Buster Keaton falls back in the limelight


It's Buster Keaton's year, and it's about time.

There's a good, new biography ("Buster Keaton: Cut to the Chase," by Marion Meade), Keaton's classic films have been released by Kino Video, and a sterling lineup will be shown this week during American Movie Classic's Third Annual Film Preservation Festival.

This year's festival focuses on comedy, with 24-hour marathons devoted to Laurel and Hardy, Bob Hope, Jerry Lewis and to Keaton (on Wednesday), which also happens to be his 100th birthday.

The Keaton films are new to television, and they will be a revelation to newcomers and a balm to the already converted.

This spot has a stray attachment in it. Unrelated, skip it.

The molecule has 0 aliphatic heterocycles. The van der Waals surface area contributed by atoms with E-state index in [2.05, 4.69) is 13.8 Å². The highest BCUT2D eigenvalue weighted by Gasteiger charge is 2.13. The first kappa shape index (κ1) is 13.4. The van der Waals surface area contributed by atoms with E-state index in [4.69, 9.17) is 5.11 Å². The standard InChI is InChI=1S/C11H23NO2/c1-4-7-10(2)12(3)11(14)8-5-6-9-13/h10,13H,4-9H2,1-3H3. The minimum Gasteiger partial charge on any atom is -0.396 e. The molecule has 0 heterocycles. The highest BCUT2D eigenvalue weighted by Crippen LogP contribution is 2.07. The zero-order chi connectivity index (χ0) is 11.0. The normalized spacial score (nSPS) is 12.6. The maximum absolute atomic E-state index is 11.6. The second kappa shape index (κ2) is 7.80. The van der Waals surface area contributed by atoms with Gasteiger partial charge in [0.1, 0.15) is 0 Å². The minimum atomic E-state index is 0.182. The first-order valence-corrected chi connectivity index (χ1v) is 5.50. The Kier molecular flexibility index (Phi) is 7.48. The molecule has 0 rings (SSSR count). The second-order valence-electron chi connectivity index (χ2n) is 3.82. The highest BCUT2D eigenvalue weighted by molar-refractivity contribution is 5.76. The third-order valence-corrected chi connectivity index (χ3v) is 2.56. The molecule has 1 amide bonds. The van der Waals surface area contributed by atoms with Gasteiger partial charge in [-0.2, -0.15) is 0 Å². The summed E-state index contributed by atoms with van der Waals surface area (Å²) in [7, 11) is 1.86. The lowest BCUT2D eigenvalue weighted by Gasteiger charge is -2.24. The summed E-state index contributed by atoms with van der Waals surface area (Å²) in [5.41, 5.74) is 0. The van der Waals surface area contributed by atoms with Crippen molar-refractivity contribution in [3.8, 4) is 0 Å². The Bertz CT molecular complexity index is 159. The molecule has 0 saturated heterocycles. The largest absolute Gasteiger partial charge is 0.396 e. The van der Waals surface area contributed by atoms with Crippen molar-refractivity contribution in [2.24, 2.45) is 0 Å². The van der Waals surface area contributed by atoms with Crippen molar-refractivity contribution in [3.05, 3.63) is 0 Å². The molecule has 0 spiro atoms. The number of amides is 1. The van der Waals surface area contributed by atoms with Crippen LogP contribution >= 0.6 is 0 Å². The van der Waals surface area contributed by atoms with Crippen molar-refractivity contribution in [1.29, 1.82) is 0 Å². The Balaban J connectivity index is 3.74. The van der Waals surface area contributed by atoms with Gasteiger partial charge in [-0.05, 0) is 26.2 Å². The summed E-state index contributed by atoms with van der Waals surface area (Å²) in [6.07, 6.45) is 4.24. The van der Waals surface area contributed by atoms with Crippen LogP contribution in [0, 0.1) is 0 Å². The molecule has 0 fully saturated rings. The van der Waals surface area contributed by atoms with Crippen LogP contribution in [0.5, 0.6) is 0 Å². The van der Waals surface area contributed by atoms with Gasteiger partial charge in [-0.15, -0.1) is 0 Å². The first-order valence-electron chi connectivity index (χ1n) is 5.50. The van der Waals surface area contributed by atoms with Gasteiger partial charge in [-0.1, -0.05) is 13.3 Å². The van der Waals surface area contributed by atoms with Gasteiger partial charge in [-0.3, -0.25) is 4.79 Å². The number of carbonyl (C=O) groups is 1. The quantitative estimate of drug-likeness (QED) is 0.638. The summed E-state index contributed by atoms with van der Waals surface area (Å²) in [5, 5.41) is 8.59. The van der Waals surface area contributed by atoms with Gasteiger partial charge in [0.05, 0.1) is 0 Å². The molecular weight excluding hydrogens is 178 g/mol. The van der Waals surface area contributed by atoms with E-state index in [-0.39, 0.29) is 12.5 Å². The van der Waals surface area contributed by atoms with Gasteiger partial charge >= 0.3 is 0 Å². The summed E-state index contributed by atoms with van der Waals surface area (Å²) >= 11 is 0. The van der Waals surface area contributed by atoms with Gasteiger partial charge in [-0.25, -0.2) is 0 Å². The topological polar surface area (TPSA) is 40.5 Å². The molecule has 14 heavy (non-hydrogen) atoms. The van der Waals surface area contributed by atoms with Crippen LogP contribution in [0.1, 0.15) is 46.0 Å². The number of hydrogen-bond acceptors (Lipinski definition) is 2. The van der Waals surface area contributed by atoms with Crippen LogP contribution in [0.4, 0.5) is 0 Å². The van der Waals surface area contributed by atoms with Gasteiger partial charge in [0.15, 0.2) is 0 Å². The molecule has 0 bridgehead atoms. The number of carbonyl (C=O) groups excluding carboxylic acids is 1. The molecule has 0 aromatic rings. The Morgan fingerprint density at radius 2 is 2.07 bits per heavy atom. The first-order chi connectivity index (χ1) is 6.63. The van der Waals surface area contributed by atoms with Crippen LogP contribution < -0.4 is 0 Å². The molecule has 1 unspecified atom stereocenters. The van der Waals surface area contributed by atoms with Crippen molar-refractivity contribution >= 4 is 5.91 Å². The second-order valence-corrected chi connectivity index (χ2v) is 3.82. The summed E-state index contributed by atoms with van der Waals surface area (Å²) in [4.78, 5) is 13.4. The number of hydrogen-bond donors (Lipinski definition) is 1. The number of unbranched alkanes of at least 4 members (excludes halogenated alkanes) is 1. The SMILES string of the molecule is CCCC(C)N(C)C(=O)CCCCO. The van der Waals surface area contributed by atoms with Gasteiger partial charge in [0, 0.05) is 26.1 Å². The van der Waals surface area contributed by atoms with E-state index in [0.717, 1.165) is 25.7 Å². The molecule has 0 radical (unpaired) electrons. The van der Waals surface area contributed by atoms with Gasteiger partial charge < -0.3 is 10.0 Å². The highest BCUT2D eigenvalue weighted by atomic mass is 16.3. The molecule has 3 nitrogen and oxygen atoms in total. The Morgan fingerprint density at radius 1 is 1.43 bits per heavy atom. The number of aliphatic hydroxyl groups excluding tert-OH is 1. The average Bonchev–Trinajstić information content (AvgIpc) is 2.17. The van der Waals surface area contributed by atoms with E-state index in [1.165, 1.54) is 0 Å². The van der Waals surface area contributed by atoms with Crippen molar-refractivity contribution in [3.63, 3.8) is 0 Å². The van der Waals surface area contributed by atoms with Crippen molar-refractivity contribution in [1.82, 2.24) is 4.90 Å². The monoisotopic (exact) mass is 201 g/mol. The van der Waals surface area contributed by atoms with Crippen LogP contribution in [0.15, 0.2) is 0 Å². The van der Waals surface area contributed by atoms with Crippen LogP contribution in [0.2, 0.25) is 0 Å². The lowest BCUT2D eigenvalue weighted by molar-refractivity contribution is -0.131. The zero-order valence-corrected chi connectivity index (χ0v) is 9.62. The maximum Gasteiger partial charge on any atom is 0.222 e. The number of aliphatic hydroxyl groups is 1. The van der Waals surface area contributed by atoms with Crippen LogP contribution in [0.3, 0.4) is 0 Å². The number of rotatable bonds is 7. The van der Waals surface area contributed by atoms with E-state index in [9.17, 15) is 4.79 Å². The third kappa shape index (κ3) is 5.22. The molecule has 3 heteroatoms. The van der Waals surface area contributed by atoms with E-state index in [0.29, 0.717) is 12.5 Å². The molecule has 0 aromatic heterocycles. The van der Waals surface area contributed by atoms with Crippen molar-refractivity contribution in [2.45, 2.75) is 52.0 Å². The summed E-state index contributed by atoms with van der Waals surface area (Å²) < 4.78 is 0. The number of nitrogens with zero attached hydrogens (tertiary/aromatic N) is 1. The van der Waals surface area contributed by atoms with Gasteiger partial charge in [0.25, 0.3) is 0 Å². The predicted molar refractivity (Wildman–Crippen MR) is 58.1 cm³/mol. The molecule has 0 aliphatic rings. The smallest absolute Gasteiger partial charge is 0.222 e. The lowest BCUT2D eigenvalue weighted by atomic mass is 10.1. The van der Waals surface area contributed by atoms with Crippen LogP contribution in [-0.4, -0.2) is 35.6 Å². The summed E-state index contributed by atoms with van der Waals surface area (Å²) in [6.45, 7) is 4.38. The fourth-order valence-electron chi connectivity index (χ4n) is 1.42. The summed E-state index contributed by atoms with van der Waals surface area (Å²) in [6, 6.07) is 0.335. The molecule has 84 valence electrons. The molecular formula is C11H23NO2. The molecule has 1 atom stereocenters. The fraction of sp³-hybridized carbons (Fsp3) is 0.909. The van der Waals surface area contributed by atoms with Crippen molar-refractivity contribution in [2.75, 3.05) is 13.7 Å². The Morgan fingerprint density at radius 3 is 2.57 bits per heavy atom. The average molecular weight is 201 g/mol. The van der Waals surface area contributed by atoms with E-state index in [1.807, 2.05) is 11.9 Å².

A child star, Keaton gained fame for his impassivity in the face of the spectacular falls he could take.

By 1917, the stage was serving as a direct conduit to the movies, and Keaton was no exception. Although he was only 22, and had no formal education, he sensed that this was his future.

He took a large pay cut to go from vaudeville headliner to second banana for Roscoe "Fatty" Arbuckle. Three years later, his screen character and style fully formed, he was starring in and directing his own films.

With Keaton, agony and passion alike are cooly understated. With eyes as expressive as Keaton's, he didn't need to smile any more than silent films needed to talk.

The films being featured on the American Movie Classics festival include "Our Hospitality," "Sherlock Jr.," "The Navigator," "Seven Chances," "Go west," "Battling Butler" and "The General."

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